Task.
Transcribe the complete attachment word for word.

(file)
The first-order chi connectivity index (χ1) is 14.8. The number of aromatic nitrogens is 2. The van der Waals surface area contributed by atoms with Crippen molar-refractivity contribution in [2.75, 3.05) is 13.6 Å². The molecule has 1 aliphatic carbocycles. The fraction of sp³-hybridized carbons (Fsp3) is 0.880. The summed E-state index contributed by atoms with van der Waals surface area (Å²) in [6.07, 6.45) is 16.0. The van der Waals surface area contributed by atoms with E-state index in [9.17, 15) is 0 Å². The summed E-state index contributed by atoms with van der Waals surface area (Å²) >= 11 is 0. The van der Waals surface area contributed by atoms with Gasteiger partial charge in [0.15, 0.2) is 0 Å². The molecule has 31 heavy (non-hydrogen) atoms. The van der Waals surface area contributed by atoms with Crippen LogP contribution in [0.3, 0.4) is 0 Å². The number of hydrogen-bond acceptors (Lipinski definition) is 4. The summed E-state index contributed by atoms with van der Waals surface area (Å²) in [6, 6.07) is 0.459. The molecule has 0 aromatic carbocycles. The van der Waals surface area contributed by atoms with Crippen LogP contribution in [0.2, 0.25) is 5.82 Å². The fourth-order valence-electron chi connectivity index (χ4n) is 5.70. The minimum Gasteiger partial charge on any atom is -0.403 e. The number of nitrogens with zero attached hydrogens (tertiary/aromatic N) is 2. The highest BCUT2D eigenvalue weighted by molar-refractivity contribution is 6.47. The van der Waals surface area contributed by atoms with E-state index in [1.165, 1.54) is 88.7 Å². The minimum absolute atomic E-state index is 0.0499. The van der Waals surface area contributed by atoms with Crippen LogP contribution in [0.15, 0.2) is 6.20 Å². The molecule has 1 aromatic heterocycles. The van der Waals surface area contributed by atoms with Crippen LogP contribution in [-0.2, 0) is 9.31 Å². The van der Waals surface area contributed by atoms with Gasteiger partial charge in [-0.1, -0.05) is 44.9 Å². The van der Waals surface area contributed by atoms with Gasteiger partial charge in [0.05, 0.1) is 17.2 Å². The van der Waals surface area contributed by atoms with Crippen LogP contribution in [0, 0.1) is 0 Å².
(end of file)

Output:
The first-order chi connectivity index (χ1) is 14.8. The number of aromatic nitrogens is 2. The van der Waals surface area contributed by atoms with Crippen molar-refractivity contribution in [2.75, 3.05) is 13.6 Å². The molecule has 1 aliphatic carbocycles. The fraction of sp³-hybridized carbons (Fsp3) is 0.880. The summed E-state index contributed by atoms with van der Waals surface area (Å²) in [6.07, 6.45) is 16.0. The van der Waals surface area contributed by atoms with E-state index in [9.17, 15) is 0 Å². The summed E-state index contributed by atoms with van der Waals surface area (Å²) >= 11 is 0. The van der Waals surface area contributed by atoms with Gasteiger partial charge in [0.15, 0.2) is 0 Å². The molecule has 31 heavy (non-hydrogen) atoms. The van der Waals surface area contributed by atoms with Crippen LogP contribution in [0.3, 0.4) is 0 Å². The number of hydrogen-bond acceptors (Lipinski definition) is 4. The summed E-state index contributed by atoms with van der Waals surface area (Å²) in [6, 6.07) is 0.459. The molecule has 0 aromatic carbocycles. The van der Waals surface area contributed by atoms with Crippen LogP contribution in [0.2, 0.25) is 5.82 Å². The fourth-order valence-electron chi connectivity index (χ4n) is 5.70. The minimum Gasteiger partial charge on any atom is -0.403 e. The number of nitrogens with zero attached hydrogens (tertiary/aromatic N) is 2. The highest BCUT2D eigenvalue weighted by molar-refractivity contribution is 6.47. The van der Waals surface area contributed by atoms with E-state index in [1.165, 1.54) is 88.7 Å². The minimum absolute atomic E-state index is 0.0499. The van der Waals surface area contributed by atoms with Crippen LogP contribution in [0.15, 0.2) is 6.20 Å². The molecule has 1 aromatic heterocycles. The van der Waals surface area contributed by atoms with Crippen LogP contribution in [-0.2, 0) is 9.31 Å². The van der Waals surface area contributed by atoms with Gasteiger partial charge in [-0.1, -0.05) is 44.9 Å². The van der Waals surface area contributed by atoms with Gasteiger partial charge in [0.05, 0.1) is 17.2 Å². The van der Waals surface area contributed by atoms with Crippen LogP contribution in [0, 0.1) is 0 Å².